CLARENCE A. HAMILTON, JR.

 Born in Ocean Springs Mississippi in 1930, Captain Clarence A. Hamilton Jr. was both an industry tradesman and a boat captain. He was born to retired U.S. Coast Guard, Clarence A. Hamilton Sr. and Christine Fayard Hamilton. For much of his early life, Hamilton Jr. would live in the downtown Ocean Springs area. At an early age, Clarence was very involved with the maritime lifestyle of the Gulf Coast, and this included exposure to hurricanes. In 1935, at the mere age of five, the 1935 Labor Day Hurricane ravaged the Florida Keys. Clarence and his father happened to be in Coral Gables, Florida during the storm. As such, he swam alongside his father through one of the most severe hurricanes to strike the United States. This was the first of three storms he would swim through.

 

Clarence was an alumnus of St. Martin High School.  After graduating he attended Perkinston Jr. College before entering the University of Georgia. Following in his father’s footsteps, Clarence joined the U.S. Navy during the Korean War. For a number of years, Clarence worked as a civil servant at Keesler Air Force Base. After his military service, he began his career working in the seafood industry.

 

In 1961, he married Jane Sheely Hamilton, the two would enjoy a marriage of 48 years. Together they had two children; Clarence “Bo” A. Hamilton III, and Eleanor “Cissy” H. Hare. Alongside his wife Jane, Clarence became the co-owner of Hamilton Marine Surveyor Inc. Captain Hamilton would spend forty years as a surveyor conducting inspections of many vessels, with a specialization in the surveying of wooden boats. Hamilton Inc. conducted a broad range of services including condition evaluations, damage surveys, marine claims, and audio gauge evaluations.

 

During his career, Captain Hamilton became a member of the Society of Naval Architects, a position which earned him respect among boating professionals in the Southeast.  Among other notable evaluations of his career, Captain Hamilton inspected a wooden vessel known as the Nydia which was being stored at Tulane University in Louisiana. Following his inspection, he recommended the immediate repair and restoration of this vessel so as to prevent it from becoming derelict, an event which showcased Captain Hamilton’s authority as a surveyor.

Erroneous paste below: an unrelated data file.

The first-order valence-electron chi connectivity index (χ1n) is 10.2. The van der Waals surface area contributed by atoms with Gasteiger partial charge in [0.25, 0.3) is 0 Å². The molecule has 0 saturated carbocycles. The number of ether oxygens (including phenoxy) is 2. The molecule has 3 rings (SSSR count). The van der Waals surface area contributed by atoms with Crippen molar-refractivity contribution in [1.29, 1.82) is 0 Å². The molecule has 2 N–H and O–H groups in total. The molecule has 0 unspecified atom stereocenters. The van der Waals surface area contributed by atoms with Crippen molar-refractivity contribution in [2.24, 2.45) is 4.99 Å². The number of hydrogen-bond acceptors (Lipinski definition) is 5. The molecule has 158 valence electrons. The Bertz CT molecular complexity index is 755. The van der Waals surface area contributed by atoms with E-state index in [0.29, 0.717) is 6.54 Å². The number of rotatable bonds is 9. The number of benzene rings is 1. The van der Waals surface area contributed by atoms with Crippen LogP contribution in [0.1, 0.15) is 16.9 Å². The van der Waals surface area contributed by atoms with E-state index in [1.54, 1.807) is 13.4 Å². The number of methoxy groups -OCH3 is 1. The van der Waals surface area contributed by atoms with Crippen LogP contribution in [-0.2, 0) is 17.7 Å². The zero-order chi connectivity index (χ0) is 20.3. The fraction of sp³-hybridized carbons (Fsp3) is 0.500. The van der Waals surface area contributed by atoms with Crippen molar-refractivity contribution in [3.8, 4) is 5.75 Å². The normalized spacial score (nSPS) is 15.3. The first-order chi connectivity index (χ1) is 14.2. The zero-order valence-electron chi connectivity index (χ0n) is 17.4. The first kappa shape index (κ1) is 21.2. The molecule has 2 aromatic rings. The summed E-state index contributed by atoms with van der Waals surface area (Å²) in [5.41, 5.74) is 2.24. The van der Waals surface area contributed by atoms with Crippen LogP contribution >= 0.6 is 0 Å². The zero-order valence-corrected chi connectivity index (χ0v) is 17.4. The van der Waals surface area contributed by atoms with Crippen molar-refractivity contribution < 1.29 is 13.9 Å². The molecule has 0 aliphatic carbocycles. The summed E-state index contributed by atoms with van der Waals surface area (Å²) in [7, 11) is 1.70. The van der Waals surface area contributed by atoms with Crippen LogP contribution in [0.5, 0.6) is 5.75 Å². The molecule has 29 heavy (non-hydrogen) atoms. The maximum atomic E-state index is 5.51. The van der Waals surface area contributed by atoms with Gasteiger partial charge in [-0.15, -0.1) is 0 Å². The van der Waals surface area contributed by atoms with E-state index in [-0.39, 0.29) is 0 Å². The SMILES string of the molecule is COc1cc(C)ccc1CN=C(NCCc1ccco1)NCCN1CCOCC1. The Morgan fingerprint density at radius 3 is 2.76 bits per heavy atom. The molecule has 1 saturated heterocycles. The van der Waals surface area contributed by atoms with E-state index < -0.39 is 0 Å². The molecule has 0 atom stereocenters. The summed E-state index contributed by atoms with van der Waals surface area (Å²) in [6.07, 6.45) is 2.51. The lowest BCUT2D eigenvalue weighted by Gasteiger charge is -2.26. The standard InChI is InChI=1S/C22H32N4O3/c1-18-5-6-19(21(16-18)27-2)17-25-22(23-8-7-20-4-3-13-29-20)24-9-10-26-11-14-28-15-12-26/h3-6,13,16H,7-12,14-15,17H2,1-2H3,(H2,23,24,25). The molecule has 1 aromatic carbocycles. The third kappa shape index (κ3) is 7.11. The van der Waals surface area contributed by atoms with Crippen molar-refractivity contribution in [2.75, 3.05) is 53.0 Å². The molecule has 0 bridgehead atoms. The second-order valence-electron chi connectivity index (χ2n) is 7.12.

Throughout his life, Captain Hamilton was very involved in his community including serving as an Ocean Springs Alderman, Harbor Commissioner, and member of the Ocean Springs Yacht Club. Captain Hamilton was also a Shriner and Mason in the Joppa Temple, in addition to these organizations, he was also a member of the Eastern Star FAM#49. Captain Hamilton was a lifelong member of St. John’s Episcopal Church. He had a love of fishing and hunting and was a member of the Mobile Big Game Fishing Club.

 

In 1969, when Hurricane Camille hit the Gulf Coast, Captain Hamilton would swim through yet another major storm, this time in Ocean Springs Harbor. Thirty-six years later in 2005, the intensity of Hurricane Camille would be rivaled by Hurricane Katrina, the third major storm that Captain Hamilton would encounter. At the age of seventy five, while attempting to save boats in Old Fort Bayou, Captain Hamilton weathered one of the largest hurricanes to ever make landfall in the continental United States.

 

Despite living through several of these torrential storms, Captain Clarence A. Hamilton Jr. passed away on December 14, 2009 at the age of 78. Captain Hamilton leaves behind a legacy of duty, service, and the resilience that many across the Gulf Coast share in regard to their way of life. As both a five year old and a seventy five year old, Captain Hamilton defied odds and swam through storms which claimed the lives of so many others. As legendary as such stories may be, his accomplishments in the industry, his loyalty to his community, and love for his family remain the true passions of his life.

Nominated by:  Captain Mark A. Hare